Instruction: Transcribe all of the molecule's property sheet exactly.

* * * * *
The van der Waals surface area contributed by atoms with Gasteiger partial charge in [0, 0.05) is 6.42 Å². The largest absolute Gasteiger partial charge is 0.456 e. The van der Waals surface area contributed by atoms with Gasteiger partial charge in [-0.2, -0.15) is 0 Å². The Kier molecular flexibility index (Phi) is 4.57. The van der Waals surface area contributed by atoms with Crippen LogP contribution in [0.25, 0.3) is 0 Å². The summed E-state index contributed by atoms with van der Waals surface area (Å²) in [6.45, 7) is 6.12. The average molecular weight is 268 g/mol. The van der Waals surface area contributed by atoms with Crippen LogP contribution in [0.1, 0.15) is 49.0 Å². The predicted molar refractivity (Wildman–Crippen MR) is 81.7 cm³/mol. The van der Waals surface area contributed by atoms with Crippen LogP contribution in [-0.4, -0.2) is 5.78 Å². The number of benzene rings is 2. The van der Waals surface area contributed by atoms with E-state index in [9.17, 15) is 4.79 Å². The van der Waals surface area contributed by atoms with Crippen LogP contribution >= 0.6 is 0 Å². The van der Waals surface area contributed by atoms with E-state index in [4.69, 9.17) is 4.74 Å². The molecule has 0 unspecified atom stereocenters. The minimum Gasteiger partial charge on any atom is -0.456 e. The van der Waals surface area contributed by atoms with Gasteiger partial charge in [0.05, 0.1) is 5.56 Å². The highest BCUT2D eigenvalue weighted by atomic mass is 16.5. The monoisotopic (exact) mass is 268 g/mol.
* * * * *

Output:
The van der Waals surface area contributed by atoms with Gasteiger partial charge in [0, 0.05) is 6.42 Å². The largest absolute Gasteiger partial charge is 0.456 e. The van der Waals surface area contributed by atoms with Gasteiger partial charge in [-0.2, -0.15) is 0 Å². The Kier molecular flexibility index (Phi) is 4.57. The van der Waals surface area contributed by atoms with Crippen LogP contribution in [0.25, 0.3) is 0 Å². The summed E-state index contributed by atoms with van der Waals surface area (Å²) in [6.45, 7) is 6.12. The average molecular weight is 268 g/mol. The van der Waals surface area contributed by atoms with Crippen LogP contribution in [0.1, 0.15) is 49.0 Å². The predicted molar refractivity (Wildman–Crippen MR) is 81.7 cm³/mol. The van der Waals surface area contributed by atoms with Crippen LogP contribution in [-0.4, -0.2) is 5.78 Å². The number of benzene rings is 2. The van der Waals surface area contributed by atoms with E-state index in [9.17, 15) is 4.79 Å². The van der Waals surface area contributed by atoms with Crippen LogP contribution >= 0.6 is 0 Å². The van der Waals surface area contributed by atoms with E-state index in [4.69, 9.17) is 4.74 Å². The molecule has 0 unspecified atom stereocenters. The minimum Gasteiger partial charge on any atom is -0.456 e. The van der Waals surface area contributed by atoms with Gasteiger partial charge in [0.05, 0.1) is 5.56 Å². The highest BCUT2D eigenvalue weighted by atomic mass is 16.5. The monoisotopic (exact) mass is 268 g/mol.